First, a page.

• taking lithium, a drug used to treat mental health disorders

Congenital cysts

Congenital cysts are those that develop before you’re born. They’re usually diagnosed at a young age. Those that may form on the neck are:

These cysts aren’t cancerous, but they can cause problems and are usually treated in childhood.

If you’re dealing with an illness and have swollen lymph nodes, they should return to normal size as you recover. In general, a lump that goes away within 1 to 2 weeks is not a serious problem.

Otherwise, it’s a good idea to have a doctor check it out. Be sure to discuss all other symptoms, even if you don’t think they’re related.

Physical examination will include feeling the lymph nodes under your throat, all around your neck, and down to the collarbone. A doctor may also take a look inside your ears, mouth, and throat.

Your symptoms and the physical examination will help determine next steps.

A lump that feels firm and doesn’t easily move under the skin is more likely to be cancerous than a soft, moveable lump. But moveable lumps can be suspicious, too. If you’re at high risk for cancer, your doctor may recommend a biopsy for a lump without a known cause.

If it appears that the problem is swollen lymph nodes, the next step is to find out if you have an infection. This may include:

When signs and symptoms point to a thyroid issue, thyroid function tests can help figure out what’s going on. At this point, your doctor may refer you to an endocrinologist for specialized care.

Imaging tests that can help with diagnosis include:

A lump in the neck may not need treatment at all, or your doctor may recommend a wait-and-see approach. This may be the case with lipomas or small goiters.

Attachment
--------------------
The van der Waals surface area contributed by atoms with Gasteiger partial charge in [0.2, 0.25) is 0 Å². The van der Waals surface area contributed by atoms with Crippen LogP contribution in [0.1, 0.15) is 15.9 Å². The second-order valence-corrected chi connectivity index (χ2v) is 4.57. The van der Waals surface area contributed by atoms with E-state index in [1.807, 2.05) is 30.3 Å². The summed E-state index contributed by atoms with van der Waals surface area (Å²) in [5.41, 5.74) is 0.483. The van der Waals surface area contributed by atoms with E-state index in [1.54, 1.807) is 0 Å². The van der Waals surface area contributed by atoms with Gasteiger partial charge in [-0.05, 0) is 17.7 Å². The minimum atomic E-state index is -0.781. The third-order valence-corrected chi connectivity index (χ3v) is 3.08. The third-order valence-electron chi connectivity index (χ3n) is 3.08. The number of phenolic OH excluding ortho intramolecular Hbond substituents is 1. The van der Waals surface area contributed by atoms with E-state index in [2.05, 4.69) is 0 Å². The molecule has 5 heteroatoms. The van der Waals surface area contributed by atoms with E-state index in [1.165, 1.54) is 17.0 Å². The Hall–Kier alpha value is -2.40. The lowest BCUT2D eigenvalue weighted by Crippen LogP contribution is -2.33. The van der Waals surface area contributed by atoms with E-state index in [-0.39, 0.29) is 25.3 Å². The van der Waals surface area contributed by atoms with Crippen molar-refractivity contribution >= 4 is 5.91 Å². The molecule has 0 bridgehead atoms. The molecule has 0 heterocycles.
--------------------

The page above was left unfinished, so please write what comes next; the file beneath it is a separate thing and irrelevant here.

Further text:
Swollen lymph nodes

Swollen lymph nodes due to infection should go away as your body clears the infection. Treatment depends on the underlying infection, and may include:

  • antibiotics for bacterial infection
  • antivirals
  • fever reducers
  • pain relievers
  • anti-inflammatories

If lymph nodes fill with pus, they may have to be surgically drained.

Lipomas

Lipomas don’t always need treatment. You can have surgery to remove them if they grow too large, cause symptoms, or for cosmetic reasons.

Goiters

Treatment for a goiter depends on the size, symptoms, and the underlying condition causing it. Treatment may include:

  • thyroid hormone replacement medication
  • radioactive iodine
  • iodine supplements
  • surgical removal of the thyroid gland

Congenital cysts

Congenital cysts are usually surgically removed to prevent them from growing too large or getting infected.

Cancer

Moveable lumps are usually benign, but if cancer is found, treatment depends on the type and stage of cancer. Treatment could involve:

  • surgery
  • radiation treatment
  • chemotherapy
  • hormone or targeted therapies

There are several reasons you might have a moveable lump in the neck. Most of the time it turns out to be swollen lymph nodes. They usually resolve on their own or with treatment for an underlying infection.

Because even a soft, moveable lump can signal a serious condition, it’s important to see a doctor for examination.